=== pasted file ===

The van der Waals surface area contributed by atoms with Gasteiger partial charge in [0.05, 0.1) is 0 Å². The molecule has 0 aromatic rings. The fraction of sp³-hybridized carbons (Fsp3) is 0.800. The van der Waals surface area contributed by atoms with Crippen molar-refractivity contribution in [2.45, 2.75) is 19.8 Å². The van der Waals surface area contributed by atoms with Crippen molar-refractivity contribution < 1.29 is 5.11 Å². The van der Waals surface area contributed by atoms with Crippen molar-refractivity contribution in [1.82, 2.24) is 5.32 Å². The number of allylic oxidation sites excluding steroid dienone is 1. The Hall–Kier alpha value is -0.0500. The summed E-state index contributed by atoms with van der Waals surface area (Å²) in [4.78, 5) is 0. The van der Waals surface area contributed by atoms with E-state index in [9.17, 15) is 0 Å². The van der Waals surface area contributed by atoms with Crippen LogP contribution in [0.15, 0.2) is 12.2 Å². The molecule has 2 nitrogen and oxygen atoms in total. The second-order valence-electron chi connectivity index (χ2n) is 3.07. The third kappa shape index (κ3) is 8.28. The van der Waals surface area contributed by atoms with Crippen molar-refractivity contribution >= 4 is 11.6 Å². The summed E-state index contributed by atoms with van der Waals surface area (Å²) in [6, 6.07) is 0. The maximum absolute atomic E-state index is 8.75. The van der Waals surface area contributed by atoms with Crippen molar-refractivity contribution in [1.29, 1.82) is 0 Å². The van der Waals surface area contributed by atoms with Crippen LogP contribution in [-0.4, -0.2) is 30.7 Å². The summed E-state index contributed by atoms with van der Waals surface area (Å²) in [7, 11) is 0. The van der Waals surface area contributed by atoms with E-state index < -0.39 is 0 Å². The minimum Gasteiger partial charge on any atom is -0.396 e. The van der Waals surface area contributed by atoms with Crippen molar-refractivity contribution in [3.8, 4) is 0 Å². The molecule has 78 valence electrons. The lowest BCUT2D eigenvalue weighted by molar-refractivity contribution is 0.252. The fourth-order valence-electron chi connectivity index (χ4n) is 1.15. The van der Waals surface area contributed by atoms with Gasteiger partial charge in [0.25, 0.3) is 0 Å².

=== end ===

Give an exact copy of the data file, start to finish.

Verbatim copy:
The van der Waals surface area contributed by atoms with Gasteiger partial charge in [0.05, 0.1) is 0 Å². The molecule has 0 aromatic rings. The fraction of sp³-hybridized carbons (Fsp3) is 0.800. The van der Waals surface area contributed by atoms with Crippen molar-refractivity contribution in [2.45, 2.75) is 19.8 Å². The van der Waals surface area contributed by atoms with Crippen molar-refractivity contribution < 1.29 is 5.11 Å². The van der Waals surface area contributed by atoms with Crippen molar-refractivity contribution in [1.82, 2.24) is 5.32 Å². The number of allylic oxidation sites excluding steroid dienone is 1. The Hall–Kier alpha value is -0.0500. The summed E-state index contributed by atoms with van der Waals surface area (Å²) in [4.78, 5) is 0. The van der Waals surface area contributed by atoms with E-state index in [9.17, 15) is 0 Å². The van der Waals surface area contributed by atoms with Crippen LogP contribution in [0.15, 0.2) is 12.2 Å². The molecule has 2 nitrogen and oxygen atoms in total. The second-order valence-electron chi connectivity index (χ2n) is 3.07. The third kappa shape index (κ3) is 8.28. The van der Waals surface area contributed by atoms with Crippen molar-refractivity contribution >= 4 is 11.6 Å². The summed E-state index contributed by atoms with van der Waals surface area (Å²) in [6, 6.07) is 0. The maximum absolute atomic E-state index is 8.75. The van der Waals surface area contributed by atoms with Crippen molar-refractivity contribution in [1.29, 1.82) is 0 Å². The van der Waals surface area contributed by atoms with Crippen LogP contribution in [-0.4, -0.2) is 30.7 Å². The summed E-state index contributed by atoms with van der Waals surface area (Å²) in [7, 11) is 0. The van der Waals surface area contributed by atoms with E-state index < -0.39 is 0 Å². The minimum Gasteiger partial charge on any atom is -0.396 e. The van der Waals surface area contributed by atoms with Crippen molar-refractivity contribution in [3.8, 4) is 0 Å². The molecule has 78 valence electrons. The lowest BCUT2D eigenvalue weighted by molar-refractivity contribution is 0.252. The fourth-order valence-electron chi connectivity index (χ4n) is 1.15. The van der Waals surface area contributed by atoms with Gasteiger partial charge in [0.25, 0.3) is 0 Å².